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How post COVID-19 will affect the salon business

Raeesa Dawood

Hairdressers will have to adapt to a new world post lockdown, which will include enhanced safety protocols, a limited number of clients per day, a reduction in assistants, extra sets of tools, temperature readings and no walk-in clients.

So said Raeesa Dawood, winner of Twincare International’s HSOTY (Hairstylist of the Year) Award, during a Professional Beauty / Salon International online webinar held on 4 June.

“I do urge all hair professionals to try and keep a positive mindset. New opportunities will arise from this situation and you will be able to create new customer journeys in the salon. We have to make sure that clients feel at home in the salon and that it’s a safe place for them.

“The new hygiene & safety protocols that we will have to adopt will mean taking extra measures. As hair salons, we already clean and disinfect our surfaces and brushes. Now we will have to take temperature readings of clients and staff and implement social distancing. But there needs to be consistency throughout this process.

“Our whole journey through the salon is based on safety and hygiene. However, we will now have to limit the number of clients in the salon at any one time and also limit what they can bring with them into the salon, such as handbags, pouches and purses. We have to create awareness about all these measures so that clients will feel comfortable coming into our salons. Now is the time for us to put these protocols in place before we open.”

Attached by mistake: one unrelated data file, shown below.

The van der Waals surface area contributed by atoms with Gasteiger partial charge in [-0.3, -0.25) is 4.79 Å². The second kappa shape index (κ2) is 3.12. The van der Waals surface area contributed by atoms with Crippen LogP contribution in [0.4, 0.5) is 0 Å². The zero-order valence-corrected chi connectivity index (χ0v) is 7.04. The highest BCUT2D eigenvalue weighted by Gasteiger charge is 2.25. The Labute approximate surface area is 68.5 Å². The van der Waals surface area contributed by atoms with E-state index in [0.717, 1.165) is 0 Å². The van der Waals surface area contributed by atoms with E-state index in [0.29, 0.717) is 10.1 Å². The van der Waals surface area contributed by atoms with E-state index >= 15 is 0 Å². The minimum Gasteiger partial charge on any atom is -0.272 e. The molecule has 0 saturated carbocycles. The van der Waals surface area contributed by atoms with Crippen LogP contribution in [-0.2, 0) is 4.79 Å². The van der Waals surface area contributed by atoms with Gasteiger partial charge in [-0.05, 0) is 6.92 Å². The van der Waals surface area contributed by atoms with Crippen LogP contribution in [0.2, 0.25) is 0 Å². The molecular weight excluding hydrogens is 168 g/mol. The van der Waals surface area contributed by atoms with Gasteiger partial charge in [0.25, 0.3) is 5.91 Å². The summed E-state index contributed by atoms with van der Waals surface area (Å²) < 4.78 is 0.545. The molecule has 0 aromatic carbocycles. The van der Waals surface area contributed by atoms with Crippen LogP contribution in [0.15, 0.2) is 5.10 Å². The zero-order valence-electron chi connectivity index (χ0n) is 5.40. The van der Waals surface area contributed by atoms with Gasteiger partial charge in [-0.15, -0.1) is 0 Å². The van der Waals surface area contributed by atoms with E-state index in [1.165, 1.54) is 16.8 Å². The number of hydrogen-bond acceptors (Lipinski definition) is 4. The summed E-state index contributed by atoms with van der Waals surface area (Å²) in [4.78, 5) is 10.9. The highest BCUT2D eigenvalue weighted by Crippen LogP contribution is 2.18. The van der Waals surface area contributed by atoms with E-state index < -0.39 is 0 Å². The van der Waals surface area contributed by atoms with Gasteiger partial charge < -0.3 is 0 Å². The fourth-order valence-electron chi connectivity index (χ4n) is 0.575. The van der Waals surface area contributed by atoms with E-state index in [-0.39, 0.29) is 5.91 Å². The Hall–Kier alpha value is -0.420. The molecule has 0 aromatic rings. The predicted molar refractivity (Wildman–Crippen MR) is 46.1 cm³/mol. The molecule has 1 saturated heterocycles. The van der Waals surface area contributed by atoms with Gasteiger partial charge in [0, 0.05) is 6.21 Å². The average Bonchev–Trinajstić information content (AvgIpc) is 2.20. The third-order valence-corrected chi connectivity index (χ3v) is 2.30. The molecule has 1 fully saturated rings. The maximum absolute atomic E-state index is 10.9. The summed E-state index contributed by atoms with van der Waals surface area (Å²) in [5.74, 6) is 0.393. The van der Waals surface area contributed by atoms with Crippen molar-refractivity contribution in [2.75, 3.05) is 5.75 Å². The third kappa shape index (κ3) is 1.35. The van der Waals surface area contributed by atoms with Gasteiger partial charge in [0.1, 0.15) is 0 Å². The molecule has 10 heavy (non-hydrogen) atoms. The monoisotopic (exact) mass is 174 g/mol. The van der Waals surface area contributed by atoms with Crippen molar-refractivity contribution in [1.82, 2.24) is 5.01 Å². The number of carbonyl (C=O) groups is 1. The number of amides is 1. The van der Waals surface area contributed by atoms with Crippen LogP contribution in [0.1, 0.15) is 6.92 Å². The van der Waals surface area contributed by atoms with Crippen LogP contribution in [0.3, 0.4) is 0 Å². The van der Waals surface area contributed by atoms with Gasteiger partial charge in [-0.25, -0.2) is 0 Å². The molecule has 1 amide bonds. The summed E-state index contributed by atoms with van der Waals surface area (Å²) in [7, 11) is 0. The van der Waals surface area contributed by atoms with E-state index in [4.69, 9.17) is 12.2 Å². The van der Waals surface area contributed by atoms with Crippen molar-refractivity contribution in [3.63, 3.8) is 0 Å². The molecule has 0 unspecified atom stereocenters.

Dawood noted that extra measures include a deep cleaning of salons daily to ensure that there are no germs or viruses. She continued: “We will have to balance our time to accommodate all the disinfecting and cleaning and the intervals between clients. Maybe we will only be able to service two clients a day. This obviously affects business as less clients equates to less revenue. It’s difficult for small business owners – we’ve really taken a hit and we have to look at ways of bringing clients back through our doors.”

Another important aspect, according to Dawood, is how our new body language will affect our clients. “We won’t be able to hug clients, so we have to find other ways to make them feel welcome.

“Also, we won’t be able to see walk-in clients anymore at all as all bookings will have to be pre-scheduled in a consistent way. In addition, we won’ be able to have as many assistants or apprentices as before, just to keep the number of people in the salon at any one time limited for social distancing purposes.

“Prices will have to marginally increase due to the enhanced sanitation protocols and the reduction in the number of clients. I do believe that clients will understand the price increases and accept them. We also have to look at ways to increase our menus as it’s not economically viable to do just two clients a day.”

Dawood pointed out that the hair industry has already, during lockdown, been exposed to virtual consultations, which can now be done the day before the client comes into the salon so that salons can get vital information about the client’s health.

“We are going to have to be totally responsible about offering a safe and secure environment. Clients are dying to get back to salons for professional services but they are fearful. So we need to create a platform for us to promote safety.” (Report by Joanna Sterkowicz)


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